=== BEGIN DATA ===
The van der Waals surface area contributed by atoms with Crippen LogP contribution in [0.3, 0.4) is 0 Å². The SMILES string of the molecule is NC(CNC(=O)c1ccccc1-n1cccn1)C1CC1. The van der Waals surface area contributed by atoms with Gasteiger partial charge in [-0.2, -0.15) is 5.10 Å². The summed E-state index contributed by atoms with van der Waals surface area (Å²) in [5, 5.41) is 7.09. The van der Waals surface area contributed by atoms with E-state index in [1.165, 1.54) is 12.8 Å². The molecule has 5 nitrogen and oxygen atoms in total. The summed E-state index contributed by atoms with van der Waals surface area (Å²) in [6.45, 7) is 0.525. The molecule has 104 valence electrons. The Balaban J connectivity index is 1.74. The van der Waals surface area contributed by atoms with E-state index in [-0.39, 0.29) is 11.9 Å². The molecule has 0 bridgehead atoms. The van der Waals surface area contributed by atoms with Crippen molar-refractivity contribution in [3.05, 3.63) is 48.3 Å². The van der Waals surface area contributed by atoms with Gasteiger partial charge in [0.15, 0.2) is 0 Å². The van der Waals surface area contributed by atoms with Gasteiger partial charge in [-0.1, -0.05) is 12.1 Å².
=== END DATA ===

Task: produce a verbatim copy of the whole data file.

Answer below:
The van der Waals surface area contributed by atoms with Crippen LogP contribution in [0.3, 0.4) is 0 Å². The SMILES string of the molecule is NC(CNC(=O)c1ccccc1-n1cccn1)C1CC1. The van der Waals surface area contributed by atoms with Gasteiger partial charge in [-0.2, -0.15) is 5.10 Å². The summed E-state index contributed by atoms with van der Waals surface area (Å²) in [5, 5.41) is 7.09. The van der Waals surface area contributed by atoms with E-state index in [1.165, 1.54) is 12.8 Å². The molecule has 5 nitrogen and oxygen atoms in total. The summed E-state index contributed by atoms with van der Waals surface area (Å²) in [6.45, 7) is 0.525. The molecule has 104 valence electrons. The Balaban J connectivity index is 1.74. The van der Waals surface area contributed by atoms with E-state index in [-0.39, 0.29) is 11.9 Å². The molecule has 0 bridgehead atoms. The van der Waals surface area contributed by atoms with Crippen molar-refractivity contribution in [3.05, 3.63) is 48.3 Å². The van der Waals surface area contributed by atoms with Gasteiger partial charge in [0.15, 0.2) is 0 Å². The van der Waals surface area contributed by atoms with Gasteiger partial charge in [-0.1, -0.05) is 12.1 Å².